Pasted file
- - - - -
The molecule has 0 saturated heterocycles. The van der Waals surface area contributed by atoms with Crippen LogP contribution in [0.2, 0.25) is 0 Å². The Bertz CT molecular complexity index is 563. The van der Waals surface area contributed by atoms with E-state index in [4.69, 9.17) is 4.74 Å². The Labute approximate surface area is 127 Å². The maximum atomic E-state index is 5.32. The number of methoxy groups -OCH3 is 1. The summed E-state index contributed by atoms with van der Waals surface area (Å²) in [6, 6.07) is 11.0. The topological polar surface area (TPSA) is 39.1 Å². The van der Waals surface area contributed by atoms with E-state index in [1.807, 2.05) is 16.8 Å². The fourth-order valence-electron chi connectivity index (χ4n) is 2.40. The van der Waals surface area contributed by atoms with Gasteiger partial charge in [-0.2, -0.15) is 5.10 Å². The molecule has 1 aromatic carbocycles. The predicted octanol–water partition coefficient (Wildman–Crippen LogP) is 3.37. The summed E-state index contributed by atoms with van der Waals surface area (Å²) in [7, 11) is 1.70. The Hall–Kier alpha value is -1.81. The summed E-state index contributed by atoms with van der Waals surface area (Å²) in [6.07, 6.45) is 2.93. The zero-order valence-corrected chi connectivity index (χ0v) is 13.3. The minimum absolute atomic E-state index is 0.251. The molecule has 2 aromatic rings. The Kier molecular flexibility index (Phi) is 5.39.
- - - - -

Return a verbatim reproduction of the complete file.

The molecule has 0 saturated heterocycles. The van der Waals surface area contributed by atoms with Crippen LogP contribution in [0.2, 0.25) is 0 Å². The Bertz CT molecular complexity index is 563. The van der Waals surface area contributed by atoms with E-state index in [4.69, 9.17) is 4.74 Å². The Labute approximate surface area is 127 Å². The maximum atomic E-state index is 5.32. The number of methoxy groups -OCH3 is 1. The summed E-state index contributed by atoms with van der Waals surface area (Å²) in [6, 6.07) is 11.0. The topological polar surface area (TPSA) is 39.1 Å². The van der Waals surface area contributed by atoms with E-state index in [1.807, 2.05) is 16.8 Å². The fourth-order valence-electron chi connectivity index (χ4n) is 2.40. The van der Waals surface area contributed by atoms with Gasteiger partial charge in [-0.2, -0.15) is 5.10 Å². The molecule has 1 aromatic carbocycles. The predicted octanol–water partition coefficient (Wildman–Crippen LogP) is 3.37. The summed E-state index contributed by atoms with van der Waals surface area (Å²) in [7, 11) is 1.70. The Hall–Kier alpha value is -1.81. The summed E-state index contributed by atoms with van der Waals surface area (Å²) in [6.07, 6.45) is 2.93. The zero-order valence-corrected chi connectivity index (χ0v) is 13.3. The minimum absolute atomic E-state index is 0.251. The molecule has 2 aromatic rings. The Kier molecular flexibility index (Phi) is 5.39.